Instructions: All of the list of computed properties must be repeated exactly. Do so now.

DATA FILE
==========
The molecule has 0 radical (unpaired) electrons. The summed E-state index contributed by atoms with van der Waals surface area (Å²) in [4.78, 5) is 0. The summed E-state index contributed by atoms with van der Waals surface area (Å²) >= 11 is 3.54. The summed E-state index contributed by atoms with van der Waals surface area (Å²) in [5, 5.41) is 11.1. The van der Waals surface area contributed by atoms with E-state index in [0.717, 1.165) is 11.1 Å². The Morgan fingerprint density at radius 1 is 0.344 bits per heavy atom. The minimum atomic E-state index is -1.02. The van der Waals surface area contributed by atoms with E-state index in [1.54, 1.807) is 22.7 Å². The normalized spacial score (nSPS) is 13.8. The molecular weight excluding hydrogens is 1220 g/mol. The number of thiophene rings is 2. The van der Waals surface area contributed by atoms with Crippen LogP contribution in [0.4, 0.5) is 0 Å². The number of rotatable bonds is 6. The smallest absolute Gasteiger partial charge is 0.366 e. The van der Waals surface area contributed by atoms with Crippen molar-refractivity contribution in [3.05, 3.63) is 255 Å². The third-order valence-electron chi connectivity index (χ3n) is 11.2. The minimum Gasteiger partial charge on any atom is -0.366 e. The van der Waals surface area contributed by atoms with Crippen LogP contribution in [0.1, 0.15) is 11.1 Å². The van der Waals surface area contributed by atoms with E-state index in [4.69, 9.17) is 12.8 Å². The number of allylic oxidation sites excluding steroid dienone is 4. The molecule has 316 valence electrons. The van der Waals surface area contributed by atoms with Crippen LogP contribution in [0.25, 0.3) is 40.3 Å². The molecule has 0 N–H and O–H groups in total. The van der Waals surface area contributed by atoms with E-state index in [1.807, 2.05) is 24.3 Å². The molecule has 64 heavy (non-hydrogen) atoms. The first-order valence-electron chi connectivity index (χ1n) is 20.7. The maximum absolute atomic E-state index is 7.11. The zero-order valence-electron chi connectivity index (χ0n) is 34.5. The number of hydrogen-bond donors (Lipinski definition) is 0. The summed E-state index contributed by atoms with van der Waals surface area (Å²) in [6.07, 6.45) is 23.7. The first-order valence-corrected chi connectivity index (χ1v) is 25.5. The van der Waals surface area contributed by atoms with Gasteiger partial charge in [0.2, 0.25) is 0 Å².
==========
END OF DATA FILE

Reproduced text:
The molecule has 0 radical (unpaired) electrons. The summed E-state index contributed by atoms with van der Waals surface area (Å²) in [4.78, 5) is 0. The summed E-state index contributed by atoms with van der Waals surface area (Å²) >= 11 is 3.54. The summed E-state index contributed by atoms with van der Waals surface area (Å²) in [5, 5.41) is 11.1. The van der Waals surface area contributed by atoms with E-state index in [0.717, 1.165) is 11.1 Å². The Morgan fingerprint density at radius 1 is 0.344 bits per heavy atom. The minimum atomic E-state index is -1.02. The van der Waals surface area contributed by atoms with E-state index in [1.54, 1.807) is 22.7 Å². The normalized spacial score (nSPS) is 13.8. The molecular weight excluding hydrogens is 1220 g/mol. The number of thiophene rings is 2. The van der Waals surface area contributed by atoms with Crippen LogP contribution in [0.4, 0.5) is 0 Å². The number of rotatable bonds is 6. The smallest absolute Gasteiger partial charge is 0.366 e. The van der Waals surface area contributed by atoms with Crippen molar-refractivity contribution in [3.05, 3.63) is 255 Å². The third-order valence-electron chi connectivity index (χ3n) is 11.2. The minimum Gasteiger partial charge on any atom is -0.366 e. The van der Waals surface area contributed by atoms with Crippen LogP contribution in [0.1, 0.15) is 11.1 Å². The van der Waals surface area contributed by atoms with E-state index in [4.69, 9.17) is 12.8 Å². The number of allylic oxidation sites excluding steroid dienone is 4. The molecule has 316 valence electrons. The van der Waals surface area contributed by atoms with Crippen LogP contribution in [0.25, 0.3) is 40.3 Å². The molecule has 0 N–H and O–H groups in total. The van der Waals surface area contributed by atoms with E-state index in [1.807, 2.05) is 24.3 Å². The molecule has 64 heavy (non-hydrogen) atoms. The first-order valence-electron chi connectivity index (χ1n) is 20.7. The maximum absolute atomic E-state index is 7.11. The zero-order valence-electron chi connectivity index (χ0n) is 34.5. The number of hydrogen-bond donors (Lipinski definition) is 0. The summed E-state index contributed by atoms with van der Waals surface area (Å²) in [6.07, 6.45) is 23.7. The first-order valence-corrected chi connectivity index (χ1v) is 25.5. The van der Waals surface area contributed by atoms with Gasteiger partial charge in [0.2, 0.25) is 0 Å².